Skip to main content

Coasting Trade


COASTING TRADE. From the beginning of British settlement in North America until after 1850, shipping along the coasts was the principal means of transportation and communication between sections of the new country. In the colonial period it served to distribute European imports as well as to exchange local products. Colonial coasting trade was reserved to British and American vessels by the Navigation Acts of 1651 and 1660. The policy was continued after the formation of the federal Union. A prohibitive tax was placed on foreign built and foreign owned ships in 1789, followed by their complete exclusion from coastwise competition under the Navigation Act of 1817.

From 1800 until the Civil War, the schooner was the typical American coasting vessel. After 1865 steamers and barges towed by steamers were used increasingly, until by 1920 the sailing vessel had largely disappeared.

With the growing diversity of sectional production and the expansion of intersectional trade, coastwise shipping grew from 68,607 tons in 1789 to 516,979 tons in 1830 to 2.6 million tons in 1860. Manufactured goods of the Northeast were exchanged for the cotton and tobacco of the South, while the surplus agricultural products of the Mississippi Valley came to the Atlantic coast by way of New Orleans, Louisiana. Following the completion of railroad trunk lines along the coast and across the Appalachian Mountains after 1850, passengers, merchandise, and commodities of value traveled increasingly by rail, while such bulk cargoes as coal, lumber, ice, iron, steel, and oil were shipped by sea. After 1865 the tonnage engaged in coastal shipping continued to increase (4.3 million tons in 1900, 10 million tons in 1935) but not with the rapidity of rail and motor transportation. The late 1800s witnessed bitter struggles between ship and railroad operators, which were characterized by rate wars, followed by agreements and growing control of coast-to-coast trade by the railroads.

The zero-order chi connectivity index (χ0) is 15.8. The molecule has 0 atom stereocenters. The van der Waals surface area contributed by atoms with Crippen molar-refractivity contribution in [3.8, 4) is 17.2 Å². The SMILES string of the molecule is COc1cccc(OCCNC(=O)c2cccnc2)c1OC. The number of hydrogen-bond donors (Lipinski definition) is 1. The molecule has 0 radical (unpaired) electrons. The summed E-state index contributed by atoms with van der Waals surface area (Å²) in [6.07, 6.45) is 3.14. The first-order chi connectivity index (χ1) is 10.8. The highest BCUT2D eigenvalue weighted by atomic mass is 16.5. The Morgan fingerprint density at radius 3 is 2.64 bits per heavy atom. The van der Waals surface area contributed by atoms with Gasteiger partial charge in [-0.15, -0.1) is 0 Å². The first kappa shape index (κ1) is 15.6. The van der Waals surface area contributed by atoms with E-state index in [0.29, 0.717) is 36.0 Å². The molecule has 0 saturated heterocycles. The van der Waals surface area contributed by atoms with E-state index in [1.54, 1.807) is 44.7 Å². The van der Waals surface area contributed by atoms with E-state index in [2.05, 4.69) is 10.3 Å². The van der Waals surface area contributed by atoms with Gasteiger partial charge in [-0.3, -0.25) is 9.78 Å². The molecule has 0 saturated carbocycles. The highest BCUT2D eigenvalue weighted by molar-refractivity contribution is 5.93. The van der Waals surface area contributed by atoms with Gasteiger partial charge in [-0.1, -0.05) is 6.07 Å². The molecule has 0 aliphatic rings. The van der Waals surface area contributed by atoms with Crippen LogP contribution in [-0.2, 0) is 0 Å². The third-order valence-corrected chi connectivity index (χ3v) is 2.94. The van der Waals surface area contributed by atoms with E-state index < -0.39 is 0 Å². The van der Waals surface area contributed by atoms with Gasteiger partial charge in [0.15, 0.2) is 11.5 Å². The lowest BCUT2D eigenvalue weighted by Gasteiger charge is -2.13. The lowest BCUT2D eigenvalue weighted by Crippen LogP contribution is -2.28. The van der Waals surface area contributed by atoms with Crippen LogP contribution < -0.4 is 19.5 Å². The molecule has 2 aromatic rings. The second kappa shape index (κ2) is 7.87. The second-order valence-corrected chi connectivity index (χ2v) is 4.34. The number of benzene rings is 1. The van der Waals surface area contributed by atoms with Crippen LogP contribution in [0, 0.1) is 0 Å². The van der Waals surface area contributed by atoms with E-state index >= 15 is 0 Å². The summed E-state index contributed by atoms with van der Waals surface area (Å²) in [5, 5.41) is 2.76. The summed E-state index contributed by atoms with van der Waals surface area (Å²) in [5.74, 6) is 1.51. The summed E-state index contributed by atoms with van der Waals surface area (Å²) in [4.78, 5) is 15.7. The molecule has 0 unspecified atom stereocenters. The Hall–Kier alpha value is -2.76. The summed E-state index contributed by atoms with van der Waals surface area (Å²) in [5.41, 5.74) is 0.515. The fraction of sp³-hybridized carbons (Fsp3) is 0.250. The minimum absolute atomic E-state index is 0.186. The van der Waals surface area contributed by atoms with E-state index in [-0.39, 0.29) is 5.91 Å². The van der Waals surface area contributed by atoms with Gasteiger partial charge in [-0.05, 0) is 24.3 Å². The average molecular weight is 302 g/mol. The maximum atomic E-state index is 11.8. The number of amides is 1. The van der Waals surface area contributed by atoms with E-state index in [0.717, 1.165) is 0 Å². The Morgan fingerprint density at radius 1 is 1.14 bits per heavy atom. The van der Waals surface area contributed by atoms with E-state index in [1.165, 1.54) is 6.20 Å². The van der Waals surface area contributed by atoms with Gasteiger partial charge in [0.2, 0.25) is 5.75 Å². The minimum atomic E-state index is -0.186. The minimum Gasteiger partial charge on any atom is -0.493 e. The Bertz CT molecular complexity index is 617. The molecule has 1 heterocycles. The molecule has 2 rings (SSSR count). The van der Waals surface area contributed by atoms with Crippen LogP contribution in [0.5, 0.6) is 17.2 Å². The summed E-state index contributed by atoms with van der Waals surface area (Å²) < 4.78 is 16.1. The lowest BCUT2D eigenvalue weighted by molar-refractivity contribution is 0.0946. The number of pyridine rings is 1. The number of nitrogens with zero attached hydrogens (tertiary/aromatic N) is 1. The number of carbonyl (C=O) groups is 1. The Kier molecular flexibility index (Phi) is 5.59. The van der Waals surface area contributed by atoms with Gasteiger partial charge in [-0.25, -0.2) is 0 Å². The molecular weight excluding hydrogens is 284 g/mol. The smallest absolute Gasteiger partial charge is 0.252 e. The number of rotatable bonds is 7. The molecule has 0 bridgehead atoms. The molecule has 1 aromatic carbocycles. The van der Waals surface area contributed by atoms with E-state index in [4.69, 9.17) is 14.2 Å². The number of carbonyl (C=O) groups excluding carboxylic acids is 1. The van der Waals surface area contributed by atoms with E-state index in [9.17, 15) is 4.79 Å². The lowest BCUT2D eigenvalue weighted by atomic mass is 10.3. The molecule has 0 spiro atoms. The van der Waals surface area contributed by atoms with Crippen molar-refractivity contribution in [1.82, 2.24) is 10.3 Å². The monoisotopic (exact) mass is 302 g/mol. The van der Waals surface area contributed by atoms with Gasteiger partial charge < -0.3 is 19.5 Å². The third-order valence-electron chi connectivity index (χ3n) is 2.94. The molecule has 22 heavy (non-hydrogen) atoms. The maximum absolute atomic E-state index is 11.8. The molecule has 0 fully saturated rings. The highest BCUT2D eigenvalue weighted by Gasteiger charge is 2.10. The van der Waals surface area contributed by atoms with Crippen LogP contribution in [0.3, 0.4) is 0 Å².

Shepherd, James F., and Gary M. Walton. Shipping, Maritime Trade, and the Economic Development of Colonial North America. Cambridge, U.K.: University of Cambridge Press, 1972.

John HaskellKemble/a. r.

See alsoClipper Ships ; Colonial Commerce ; Gibbons v. Ogden ; Industries, Colonial ; Pacific Fur Company .

Cite this article
Pick a style below, and copy the text for your bibliography.

  • MLA
  • Chicago
  • APA

"Coasting Trade." Dictionary of American History. . 14 Feb. 2019 <>.

"Coasting Trade." Dictionary of American History. . (February 14, 2019).

"Coasting Trade." Dictionary of American History. . Retrieved February 14, 2019 from

Learn more about citation styles

Citation styles gives you the ability to cite reference entries and articles according to common styles from the Modern Language Association (MLA), The Chicago Manual of Style, and the American Psychological Association (APA).

Within the “Cite this article” tool, pick a style to see how all available information looks when formatted according to that style. Then, copy and paste the text into your bibliography or works cited list.

Because each style has its own formatting nuances that evolve over time and not all information is available for every reference entry or article, cannot guarantee each citation it generates. Therefore, it’s best to use citations as a starting point before checking the style against your school or publication’s requirements and the most-recent information available at these sites:

Modern Language Association

The Chicago Manual of Style

American Psychological Association

  • Most online reference entries and articles do not have page numbers. Therefore, that information is unavailable for most content. However, the date of retrieval is often important. Refer to each style’s convention regarding the best way to format page numbers and retrieval dates.
  • In addition to the MLA, Chicago, and APA styles, your school, university, publication, or institution may have its own requirements for citations. Therefore, be sure to refer to those guidelines when editing your bibliography or works cited list.